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Kochi Biennale 2018: The Vibrant Presence of Malayali artists

In Kochi
November 29, 2018

The upcoming Kochi-Muziris Biennale (KMB 2018) will have seven Kerala artist projects, with one of them being the works of a late painter-sculptor who led a radical pan-Indian arts movement three decades ago.

An assemblage of masterpieces by renowned K P Krishnakumar (1958-89) will grace the fourth edition of the KMB beginning on December 12. The 108-day event overlaps with the 30th death anniversary of Kuttipuram-born Krishnakumar, who had led a ‘Radical Group’ that attempted an art revolution in the 1980s.

Anita Dube, who is curator of KMB 2018, was keenly associated with that famed Kerala-Baroda movement which denounced commodification of art and sought to forcefully address its political as well as aesthetic issues. “It seemed natural to me to have a fantastic group of Kerala-based artists in the Biennale. There is such great talent in the state,” says Lucknow-born Dube, who turned 60 this week and, an alumnus of the Maharaja Sayajirao University of Baroda. “And of course, the majority of visitors are local.”

Dube recalls the “immense pleasure” she felt in meeting and talking with Kerala-based artists as part of her curatorial assignment ahead of KMB 2018. “Each of them is working with the utmost care and rigor for their projects. I can’t wait for people, whether local or international, to feel the power of their work,” she adds.

The fourth edition has 94 artist-projects being exhibited in ten venues till March 29 next year. For Krishnakumar, this is a second appearance: a sculpture of his was exhibited in the inaugural Biennale (2012) at Durbar Hall Gallery, Ernakulam.

The Kochi Biennale Foundation (KBF), organising the festival, says the KMB has been nurturing both the aesthetics and infrastructure of contemporary arts in Kerala since the first edition. “This has meant developing strong bonds with young as well as established artists from the state,” notes Bose Krishnamachari, president of the 2011-founded organisation. “We foster a network of art institutions and provide talents a platform to showcase their work on an international platform.”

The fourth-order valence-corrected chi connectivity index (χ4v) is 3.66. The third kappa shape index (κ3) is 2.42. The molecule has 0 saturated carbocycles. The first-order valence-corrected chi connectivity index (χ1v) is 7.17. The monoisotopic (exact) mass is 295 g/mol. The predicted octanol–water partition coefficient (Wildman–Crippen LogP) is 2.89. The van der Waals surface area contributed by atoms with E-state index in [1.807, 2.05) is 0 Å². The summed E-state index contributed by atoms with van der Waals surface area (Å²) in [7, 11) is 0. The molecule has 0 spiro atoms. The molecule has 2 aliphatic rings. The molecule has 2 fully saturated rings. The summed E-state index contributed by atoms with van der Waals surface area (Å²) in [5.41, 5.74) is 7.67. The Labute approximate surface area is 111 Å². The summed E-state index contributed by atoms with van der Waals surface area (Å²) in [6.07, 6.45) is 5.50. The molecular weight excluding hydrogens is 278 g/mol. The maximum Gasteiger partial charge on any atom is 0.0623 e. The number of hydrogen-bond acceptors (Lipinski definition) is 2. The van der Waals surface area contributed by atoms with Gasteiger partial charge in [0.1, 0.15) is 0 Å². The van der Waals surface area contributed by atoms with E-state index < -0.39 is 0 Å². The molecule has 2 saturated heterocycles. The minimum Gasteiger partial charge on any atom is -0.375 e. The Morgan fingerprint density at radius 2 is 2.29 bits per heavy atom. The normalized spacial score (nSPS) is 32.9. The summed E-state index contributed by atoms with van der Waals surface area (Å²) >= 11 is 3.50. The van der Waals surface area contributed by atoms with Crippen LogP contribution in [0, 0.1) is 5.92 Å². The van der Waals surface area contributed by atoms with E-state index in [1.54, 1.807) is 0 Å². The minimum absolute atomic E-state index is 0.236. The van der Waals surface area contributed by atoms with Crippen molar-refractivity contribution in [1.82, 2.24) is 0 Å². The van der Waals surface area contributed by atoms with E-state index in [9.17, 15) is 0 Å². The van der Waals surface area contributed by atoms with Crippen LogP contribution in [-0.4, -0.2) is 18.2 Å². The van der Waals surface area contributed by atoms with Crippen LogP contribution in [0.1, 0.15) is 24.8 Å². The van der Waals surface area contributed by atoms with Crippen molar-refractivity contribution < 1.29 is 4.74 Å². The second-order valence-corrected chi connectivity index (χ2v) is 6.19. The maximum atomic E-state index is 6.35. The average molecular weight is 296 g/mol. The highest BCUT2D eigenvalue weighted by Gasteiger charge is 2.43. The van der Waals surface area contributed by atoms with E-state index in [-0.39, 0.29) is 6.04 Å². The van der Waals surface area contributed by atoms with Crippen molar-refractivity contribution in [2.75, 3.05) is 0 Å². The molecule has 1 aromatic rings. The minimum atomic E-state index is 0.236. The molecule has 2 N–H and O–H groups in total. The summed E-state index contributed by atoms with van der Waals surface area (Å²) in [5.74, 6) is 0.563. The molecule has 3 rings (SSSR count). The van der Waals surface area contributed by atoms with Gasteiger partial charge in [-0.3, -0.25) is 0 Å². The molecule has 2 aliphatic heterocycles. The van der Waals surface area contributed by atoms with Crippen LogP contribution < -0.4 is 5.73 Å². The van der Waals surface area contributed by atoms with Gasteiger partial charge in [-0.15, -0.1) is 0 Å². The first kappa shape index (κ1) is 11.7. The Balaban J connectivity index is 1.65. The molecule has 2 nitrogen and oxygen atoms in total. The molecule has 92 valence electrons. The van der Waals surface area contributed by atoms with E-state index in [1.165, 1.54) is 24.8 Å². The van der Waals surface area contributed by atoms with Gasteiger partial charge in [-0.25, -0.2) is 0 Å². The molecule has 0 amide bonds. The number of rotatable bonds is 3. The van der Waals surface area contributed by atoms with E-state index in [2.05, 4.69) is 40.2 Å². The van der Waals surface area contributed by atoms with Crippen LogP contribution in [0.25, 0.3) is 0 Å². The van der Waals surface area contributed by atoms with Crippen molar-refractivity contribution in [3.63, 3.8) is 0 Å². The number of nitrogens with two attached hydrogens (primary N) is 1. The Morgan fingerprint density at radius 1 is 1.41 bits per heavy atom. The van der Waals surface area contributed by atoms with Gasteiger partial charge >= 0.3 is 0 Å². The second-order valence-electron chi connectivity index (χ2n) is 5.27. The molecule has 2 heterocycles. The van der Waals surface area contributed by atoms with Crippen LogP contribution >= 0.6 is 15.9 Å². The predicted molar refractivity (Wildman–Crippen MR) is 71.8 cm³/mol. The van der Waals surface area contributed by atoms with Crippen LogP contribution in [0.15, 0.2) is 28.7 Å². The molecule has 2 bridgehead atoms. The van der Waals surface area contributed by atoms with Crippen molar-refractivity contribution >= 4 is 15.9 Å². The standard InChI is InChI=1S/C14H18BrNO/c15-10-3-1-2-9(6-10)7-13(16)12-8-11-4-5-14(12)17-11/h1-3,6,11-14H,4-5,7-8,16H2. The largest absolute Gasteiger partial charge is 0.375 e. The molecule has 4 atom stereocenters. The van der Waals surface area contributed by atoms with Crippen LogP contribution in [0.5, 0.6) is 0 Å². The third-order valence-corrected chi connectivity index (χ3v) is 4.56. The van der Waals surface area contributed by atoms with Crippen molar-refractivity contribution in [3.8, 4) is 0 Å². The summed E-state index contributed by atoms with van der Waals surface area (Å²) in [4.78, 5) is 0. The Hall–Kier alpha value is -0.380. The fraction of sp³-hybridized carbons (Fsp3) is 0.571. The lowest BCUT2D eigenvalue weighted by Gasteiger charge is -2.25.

Among the Malayali artists this time is Satheesh P R. As a painter of landscapes, both urban and rural, Satheesh says his images are no mere representation of nature but interpretations of the world around him. “It’s only that landscapes are my chosen medium,” says the artist, a recipient of a research grant from the Lalit Kala Akademi and a national scholarship for young artists from the Union Ministry of Human Resources.

Vinu V V, a graduate in sculpture from the RLV College of Fine Arts at Thripunithura, often works around caste injustices and violence. “I don’t believe in posturing on taking positions,” he says. “My own birth in that traditionally marginalised community enables me to be familiar to the discrimination and deprivation we face.”

A fourth Malayali presence is Oorali, a music collective that travels around in a bus to engage various communities. Encouraging the audience to respond in whichever way one likes, Oorali performances are a combination of theatre, visuals, art and singing. They bring world music to the stage by singing in languages other than Malayalam and playing instruments such as the Cajon, the Wombo drum thumps of Latin America, the Djembe of West Africa and the Darbouka rings of the Mediterranean desert.

Among the younger lot, Vipin Dhanurdharan is a Kochi-based artist who has been associated with the Foundation since the first Biennale in various organisational capacities. “My assignments took me quite unexpectedly through the streets of Kochi,” he shrugs. “Almost unintentionally.”

Another Kerala artist is Santha K V, co-founder of TASARA of upstate Malabar. Dedicated to creative weaving, the 1989-founded centre based in coastal Beypore near Kozhikode endeavours to deliver a contemporary touch to this age-old art. “We bring together artists and weavers in an inspiring ambience,” says Santha. “It enables us to break through the limitations of our mediums.”

Aryakrishnan, who was a curator for the previous two editions of the Students’ Biennale, is a Malayali based in Delhi, where researches and works. A 2014 post-graduate in visual arts from Ambedkar University, the 35-year-old is creating an installation in the upcoming Biennale.

Experimental filmmaker-writer Mochu as well as artists Jitish Kallat, Annu Palakunnathu Matthew, K P Jayasankar, and Veda Thozhur Kolleri are also participants of Kerala origin at KMB 2018.

KMB’s previous editions, too, have had their share of top Kerala artists. They include Alex Mathew, Reghunandhan K, Gigi Scaria, K P Reji, Jyothi Basu, Prabhakaran K, Ratheesh T, Sosa Joseph, Upendranath T R, Madhusudhanan, K M Vasudevan Namboodiri, Punaloor Rajan, Bara Bhaskaran, C Bhagyanath, K R Sunil, P K Sadanandan, T V Santhosh and Tony Joseph, amongst others.